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A Gay Ol’ Time: Off Broadway’s Latest Trend

December 1st, 2015 Comments off

Broadway Blog editor Matthew Wexler review Dada Woof Papa Hot and Steve.

(l to r) Alex Hurt, John Benjamin Hickey, Stephen Plunkett, and Parick Breen in 'Dada Woof Papa Hot.' (photo: Joan Marcus via The Broadway Blog.)

(l to r) Alex Hurt, John Benjamin Hickey, Stephen Plunkett, and Parick Breen in ‘Dada Woof Papa Hot.’ (photo: Joan Marcus via The Broadway Blog.)

Two gay-themed plays are on the boards this fall, so if you’re looking for baby daddies and aging chorus boys, there’s no better time to be going to the theatre. If, on the other hand, you’re looking for new works that transcend a certain demographic (in which this reviewer belongs), it might be a stretch to see beyond some of the one-note themes portrayed in these post-Stonewell tales of love and life.

(l to r) Patrick Breen and John Benjamin Hickey in 'Dada Woof Papa Hot.' (Photo: Joan Marcus via The Broadway Blog)

(l to r) Patrick Breen and John Benjamin Hickey in ‘Dada Woof Papa Hot.’ (Photo: Joan Marcus via The Broadway Blog)

Dada Woof Papa Hot by Peter Parnell tackles gay parenting set in the bourgeois world of New York City’s upper middle class—though given John Lee Beatty’s ingenious set including a trendy restaurant, Fire Island share, and multi-room apartment on the Upper West Side—we should all be so lucky. Rob (Patrick Breen) and Alan (John Benjamin Hickey) are in the midst of raising a toddler and struggling with their own mid-life crises when they meet a younger gay couple, Jason (Alex Hurt) and Scott (Stephen Plunkett) at a gay parenting group. They become enamored with the fresh-faced duo and friendships begin, only to be derailed by an expected infidelity. But the gays aren’t the only ones bored playing house. Straight friends Serena (Kellie Overbey) and Michael (John Pankow) find themselves in a similar situation—struggling to keep the spark in their marriage while raising little ones. Michael’s wandering eye lands on Julia (Tammy Blanchard), a real Housewife of New York-type that also finds herself in a withering marriage.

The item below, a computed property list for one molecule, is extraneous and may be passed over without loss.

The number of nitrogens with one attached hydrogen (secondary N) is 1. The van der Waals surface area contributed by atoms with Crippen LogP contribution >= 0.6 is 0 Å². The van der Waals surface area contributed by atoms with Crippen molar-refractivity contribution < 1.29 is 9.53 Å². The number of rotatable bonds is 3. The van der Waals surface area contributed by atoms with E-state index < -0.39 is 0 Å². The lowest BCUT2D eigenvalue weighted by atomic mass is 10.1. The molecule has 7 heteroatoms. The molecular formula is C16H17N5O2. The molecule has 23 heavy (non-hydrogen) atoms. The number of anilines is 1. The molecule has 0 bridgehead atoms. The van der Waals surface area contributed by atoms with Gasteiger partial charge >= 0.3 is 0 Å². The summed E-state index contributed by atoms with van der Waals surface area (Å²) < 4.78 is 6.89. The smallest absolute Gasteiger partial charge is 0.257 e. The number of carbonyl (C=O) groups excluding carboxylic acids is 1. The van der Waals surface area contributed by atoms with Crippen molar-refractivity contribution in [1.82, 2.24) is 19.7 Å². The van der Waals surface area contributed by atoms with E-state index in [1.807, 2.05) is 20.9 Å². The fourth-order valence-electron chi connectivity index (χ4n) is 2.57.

And so the revelations begin amid contemporary quips full of gay vernacular and child rearing. Parnell’s script is filled with zippy one-liners:

“By the way, I still can’t get used to young gay guys using that word as a verb instead of a noun.”

“Which word?”

“Bottomed. ‘I bottomed for him,’ instead of ‘I’m a bottom.’”

The subscriber base at Lincoln Center and gay-heavy audience chuckle throughout, as the play jumps through the revelatory hoops of indiscretion and the looming question of “Is this it?”

Mr. Breen and Mr. Hickey breathe life into their characters as they suffer through revealed infidelities and the subsequent consequences. There are interesting riffs that explore what their life was versus what it has become: surviving the AIDS crisis, marriage equality, and parenthood. The younger pair doesn’t fare as well: Mr. Hurt as an artist with a monotonous cadence and penchant for extramarital activities, and Mr. Plunkett as his conservative, quasi-Republican counterpart. Gratuitous Fire Island nudity also feels contrived and begs the question, “Is this it?”